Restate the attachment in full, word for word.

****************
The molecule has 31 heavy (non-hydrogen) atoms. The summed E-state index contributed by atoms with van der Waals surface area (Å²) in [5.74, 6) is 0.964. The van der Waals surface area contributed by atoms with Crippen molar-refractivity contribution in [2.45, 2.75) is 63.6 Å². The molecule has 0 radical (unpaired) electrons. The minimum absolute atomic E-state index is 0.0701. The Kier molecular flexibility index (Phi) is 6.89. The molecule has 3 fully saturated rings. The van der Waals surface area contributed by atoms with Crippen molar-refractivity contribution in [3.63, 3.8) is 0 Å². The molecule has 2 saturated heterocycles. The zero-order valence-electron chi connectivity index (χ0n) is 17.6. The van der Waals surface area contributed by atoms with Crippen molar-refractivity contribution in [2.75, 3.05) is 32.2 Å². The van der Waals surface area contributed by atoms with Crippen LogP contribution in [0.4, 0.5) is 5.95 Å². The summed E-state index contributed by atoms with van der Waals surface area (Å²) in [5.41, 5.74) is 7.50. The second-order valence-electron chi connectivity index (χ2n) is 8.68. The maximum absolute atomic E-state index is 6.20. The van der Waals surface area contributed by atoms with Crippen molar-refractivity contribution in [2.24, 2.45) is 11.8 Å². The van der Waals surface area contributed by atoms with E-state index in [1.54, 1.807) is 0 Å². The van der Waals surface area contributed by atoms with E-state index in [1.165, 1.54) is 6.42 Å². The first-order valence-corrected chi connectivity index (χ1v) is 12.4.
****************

The molecule has 31 heavy (non-hydrogen) atoms. The summed E-state index contributed by atoms with van der Waals surface area (Å²) in [5.74, 6) is 0.964. The van der Waals surface area contributed by atoms with Crippen molar-refractivity contribution in [2.45, 2.75) is 63.6 Å². The molecule has 0 radical (unpaired) electrons. The minimum absolute atomic E-state index is 0.0701. The Kier molecular flexibility index (Phi) is 6.89. The molecule has 3 fully saturated rings. The van der Waals surface area contributed by atoms with Crippen molar-refractivity contribution in [3.63, 3.8) is 0 Å². The molecule has 2 saturated heterocycles. The zero-order valence-electron chi connectivity index (χ0n) is 17.6. The van der Waals surface area contributed by atoms with Crippen molar-refractivity contribution in [2.75, 3.05) is 32.2 Å². The van der Waals surface area contributed by atoms with Crippen LogP contribution in [0.4, 0.5) is 5.95 Å². The summed E-state index contributed by atoms with van der Waals surface area (Å²) in [5.41, 5.74) is 7.50. The second-order valence-electron chi connectivity index (χ2n) is 8.68. The maximum absolute atomic E-state index is 6.20. The van der Waals surface area contributed by atoms with Crippen molar-refractivity contribution in [2.24, 2.45) is 11.8 Å². The van der Waals surface area contributed by atoms with E-state index in [1.54, 1.807) is 0 Å². The van der Waals surface area contributed by atoms with E-state index in [1.165, 1.54) is 6.42 Å². The first-order valence-corrected chi connectivity index (χ1v) is 12.4.